Blood was collected via retro-orbital bleeding. Then, the pulmonary and systemic circulation was rinsed to remove contaminating blood cells. Lungs were taken and digested as described previously . Briefly, minced lung pieces were incubated with 1 mg/ml collagenase and 20 μg/ml DNase I for 45 min at 37°C. Red blood cells were lysed using ammonium chloride buffer. Finally, cell suspensions were filtered through a 50-μm nylon mesh to remove undigested organ fragments.
All staining procedures were conducted in calcium- and magnesium-free PBS containing 10 mM EDTA, 1% BSA (Dade Behring), and 0.1% sodium azide. Cells were preincubated with anti-CD16/CD32 (2.4G2) to block Fc receptors. Antibodies used to identify mouse DC populations were anti-CD11c-allophycocyanin (APC; HL3) and anti-I-Ab-phycoerythrin (PE; AF6-120.1). The following mAbs were used to stain mouse T-cell subpopulations: anti-CD4-fluorescein isothiocyanate (FITC; GK1.5), anti-CD8-FITC (53-6.7), anti-CD3-APC (145-2C11) and anti-CD69-PE (H1.2F3). To identify granulocytes, anti-Gr-1-PE (RB6-8C5) and anti-CD11c-APC (HL3) were used. As a last step before analysis, cells were incubated with 7-aminoactinomycin D (or viaprobe; BD Pharmingen) for dead cell exclusion. All labeling reactions were performed on ice in FACS-EDTA buffer. Flow cytometry data acquisition was performed on a FACScalibur™ running CellQuest™ software (BD Biosciences, San Jose, CA, USA).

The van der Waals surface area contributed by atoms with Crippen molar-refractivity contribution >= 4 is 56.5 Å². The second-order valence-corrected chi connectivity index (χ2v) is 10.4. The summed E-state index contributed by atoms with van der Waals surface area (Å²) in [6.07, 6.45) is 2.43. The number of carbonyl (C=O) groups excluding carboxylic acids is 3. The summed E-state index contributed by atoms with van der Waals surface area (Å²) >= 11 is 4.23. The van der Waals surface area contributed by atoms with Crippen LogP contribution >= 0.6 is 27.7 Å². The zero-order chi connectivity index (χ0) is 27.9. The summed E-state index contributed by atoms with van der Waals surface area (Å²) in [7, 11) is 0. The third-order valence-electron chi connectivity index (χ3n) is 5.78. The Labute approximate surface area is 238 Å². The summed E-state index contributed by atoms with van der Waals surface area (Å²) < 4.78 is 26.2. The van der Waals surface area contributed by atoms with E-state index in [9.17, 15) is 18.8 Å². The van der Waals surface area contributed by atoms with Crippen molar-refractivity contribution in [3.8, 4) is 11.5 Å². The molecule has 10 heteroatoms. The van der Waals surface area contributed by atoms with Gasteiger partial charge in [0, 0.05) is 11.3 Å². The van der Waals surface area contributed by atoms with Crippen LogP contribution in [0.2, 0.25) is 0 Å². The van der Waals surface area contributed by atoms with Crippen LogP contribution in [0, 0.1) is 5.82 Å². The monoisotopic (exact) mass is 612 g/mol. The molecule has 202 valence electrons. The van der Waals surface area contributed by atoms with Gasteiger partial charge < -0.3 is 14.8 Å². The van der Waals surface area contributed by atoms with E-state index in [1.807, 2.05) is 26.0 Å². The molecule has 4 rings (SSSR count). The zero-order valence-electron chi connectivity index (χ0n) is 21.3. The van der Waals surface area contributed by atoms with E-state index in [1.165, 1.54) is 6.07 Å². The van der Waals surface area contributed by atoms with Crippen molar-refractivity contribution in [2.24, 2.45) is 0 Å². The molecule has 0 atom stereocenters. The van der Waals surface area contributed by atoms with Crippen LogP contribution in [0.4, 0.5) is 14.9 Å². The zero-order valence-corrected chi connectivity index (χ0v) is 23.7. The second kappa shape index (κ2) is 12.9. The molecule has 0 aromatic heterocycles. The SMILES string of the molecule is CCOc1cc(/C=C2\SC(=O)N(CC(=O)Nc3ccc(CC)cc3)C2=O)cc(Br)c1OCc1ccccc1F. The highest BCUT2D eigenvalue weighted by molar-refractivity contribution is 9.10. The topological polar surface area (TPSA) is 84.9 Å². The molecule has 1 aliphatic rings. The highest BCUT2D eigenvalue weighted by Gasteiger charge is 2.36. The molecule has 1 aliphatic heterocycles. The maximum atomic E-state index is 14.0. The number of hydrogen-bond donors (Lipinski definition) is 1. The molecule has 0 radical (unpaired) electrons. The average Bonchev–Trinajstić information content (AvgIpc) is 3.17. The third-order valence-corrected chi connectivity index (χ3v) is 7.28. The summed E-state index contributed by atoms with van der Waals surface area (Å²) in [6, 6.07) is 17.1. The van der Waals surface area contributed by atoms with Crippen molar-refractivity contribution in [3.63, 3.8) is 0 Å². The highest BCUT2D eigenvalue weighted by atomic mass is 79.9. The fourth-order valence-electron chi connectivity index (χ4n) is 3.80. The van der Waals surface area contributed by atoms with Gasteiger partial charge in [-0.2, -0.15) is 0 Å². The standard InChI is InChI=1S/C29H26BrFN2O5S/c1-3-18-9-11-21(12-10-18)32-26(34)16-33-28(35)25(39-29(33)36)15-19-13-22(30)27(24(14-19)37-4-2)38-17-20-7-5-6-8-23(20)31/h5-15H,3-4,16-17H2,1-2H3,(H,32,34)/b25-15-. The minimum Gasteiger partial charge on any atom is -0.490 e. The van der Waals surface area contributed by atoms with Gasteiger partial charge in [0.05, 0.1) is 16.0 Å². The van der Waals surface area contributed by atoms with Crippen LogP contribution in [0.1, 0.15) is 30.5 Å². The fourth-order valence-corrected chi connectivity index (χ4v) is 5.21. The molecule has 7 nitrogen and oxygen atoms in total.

Measurement of Immunoglobulins
Retro-orbital blood was drawn for measurement of total IgE, IgG, IgM and IgA with ELISA. Commercially available ELISA kits were used to determine serum and BAL titers of IgG (ZeptoMetrix, Buffalo, NY, USA), IgM (ZeptoMetrix, Buffalo, NY, USA) and IgA (Alpha Diagnostic International, San Antonio, TX, USA). For the measurement of total IgE, a two-side in-house sandwich ELISA was used, with two monoclonal rat anti-mouse IgE antibodies reacting with different epitopes on the epsilon heavy chain (H. Bazin, Experimental Immunology Unit, UCL, Brussels, Belgium). The second antibody was biotinylated and detected colorimetrically after adding horseradish peroxidase-streptavidine conjugate. Absorbance values, read at 492 nm (Labsystems Multiscan RC, Labsystems b.v., Brussels, Belgium) were converted to concentrations in serum and BAL fluid by comparison with a standard curve obtained with mouse IgE of known concentration (H. Bazin)
Goblet cell analysis
Left lung was fixed in 4% paraformaldehyde and embedded in paraffin. Transversal sections of 3 μm were stained with periodic acid-Schiff (PAS) to identify goblet cells. Quantitative measurements of goblet cells were performed in the airways with a perimeter of basement membrane (Pbm) ranging from 800 to 2000 μm. Results are expressed as the number of goblet cells per millimeter of basement membrane.
Morphometric quantification of lymphoid neogenesis
To evaluate the presence of lymphoid infiltrates in lung tissues, sections obtained from formalin-fixed, paraffin-embedded lung lobes were subjected to an immunohistological CD3/B220 double-staining as described previously . Infiltrates in the proximity of airways and blood vessels were counted. Accumulations of ≥50 cells were defined as lymphoid aggregates. Counts were normalized for the number of bronchovascular bundles per lung section.